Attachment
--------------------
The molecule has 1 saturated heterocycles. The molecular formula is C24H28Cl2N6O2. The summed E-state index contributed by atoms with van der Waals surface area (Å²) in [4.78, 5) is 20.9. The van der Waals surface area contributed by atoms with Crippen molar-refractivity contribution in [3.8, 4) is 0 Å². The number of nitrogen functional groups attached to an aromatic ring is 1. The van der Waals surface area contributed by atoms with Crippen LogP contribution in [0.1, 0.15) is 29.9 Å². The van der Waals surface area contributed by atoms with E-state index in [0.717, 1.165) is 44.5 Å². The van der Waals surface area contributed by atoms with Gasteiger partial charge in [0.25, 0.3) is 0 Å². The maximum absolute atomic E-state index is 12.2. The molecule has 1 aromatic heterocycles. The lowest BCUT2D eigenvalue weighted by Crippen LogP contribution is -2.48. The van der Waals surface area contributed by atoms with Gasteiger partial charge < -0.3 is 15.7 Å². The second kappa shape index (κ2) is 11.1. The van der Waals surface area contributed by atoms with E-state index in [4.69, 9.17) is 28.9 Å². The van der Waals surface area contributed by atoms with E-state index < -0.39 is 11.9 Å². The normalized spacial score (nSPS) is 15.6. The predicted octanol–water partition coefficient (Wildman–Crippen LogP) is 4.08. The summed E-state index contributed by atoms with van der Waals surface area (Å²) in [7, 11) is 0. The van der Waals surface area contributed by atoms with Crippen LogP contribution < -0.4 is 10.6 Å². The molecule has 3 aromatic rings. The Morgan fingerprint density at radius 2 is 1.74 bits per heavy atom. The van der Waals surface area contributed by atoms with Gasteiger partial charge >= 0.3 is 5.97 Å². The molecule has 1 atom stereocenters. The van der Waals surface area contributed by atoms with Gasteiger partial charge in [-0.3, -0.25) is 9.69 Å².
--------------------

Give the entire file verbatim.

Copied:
The molecule has 1 saturated heterocycles. The molecular formula is C24H28Cl2N6O2. The summed E-state index contributed by atoms with van der Waals surface area (Å²) in [4.78, 5) is 20.9. The van der Waals surface area contributed by atoms with Crippen molar-refractivity contribution in [3.8, 4) is 0 Å². The number of nitrogen functional groups attached to an aromatic ring is 1. The van der Waals surface area contributed by atoms with Crippen LogP contribution in [0.1, 0.15) is 29.9 Å². The van der Waals surface area contributed by atoms with E-state index in [0.717, 1.165) is 44.5 Å². The van der Waals surface area contributed by atoms with Gasteiger partial charge in [0.25, 0.3) is 0 Å². The maximum absolute atomic E-state index is 12.2. The molecule has 1 aromatic heterocycles. The lowest BCUT2D eigenvalue weighted by Crippen LogP contribution is -2.48. The van der Waals surface area contributed by atoms with Gasteiger partial charge < -0.3 is 15.7 Å². The second kappa shape index (κ2) is 11.1. The van der Waals surface area contributed by atoms with E-state index in [4.69, 9.17) is 28.9 Å². The van der Waals surface area contributed by atoms with E-state index < -0.39 is 11.9 Å². The normalized spacial score (nSPS) is 15.6. The predicted octanol–water partition coefficient (Wildman–Crippen LogP) is 4.08. The summed E-state index contributed by atoms with van der Waals surface area (Å²) in [7, 11) is 0. The van der Waals surface area contributed by atoms with Crippen LogP contribution < -0.4 is 10.6 Å². The molecule has 3 aromatic rings. The Morgan fingerprint density at radius 2 is 1.74 bits per heavy atom. The van der Waals surface area contributed by atoms with Gasteiger partial charge >= 0.3 is 5.97 Å². The molecule has 1 atom stereocenters. The van der Waals surface area contributed by atoms with Gasteiger partial charge in [-0.3, -0.25) is 9.69 Å².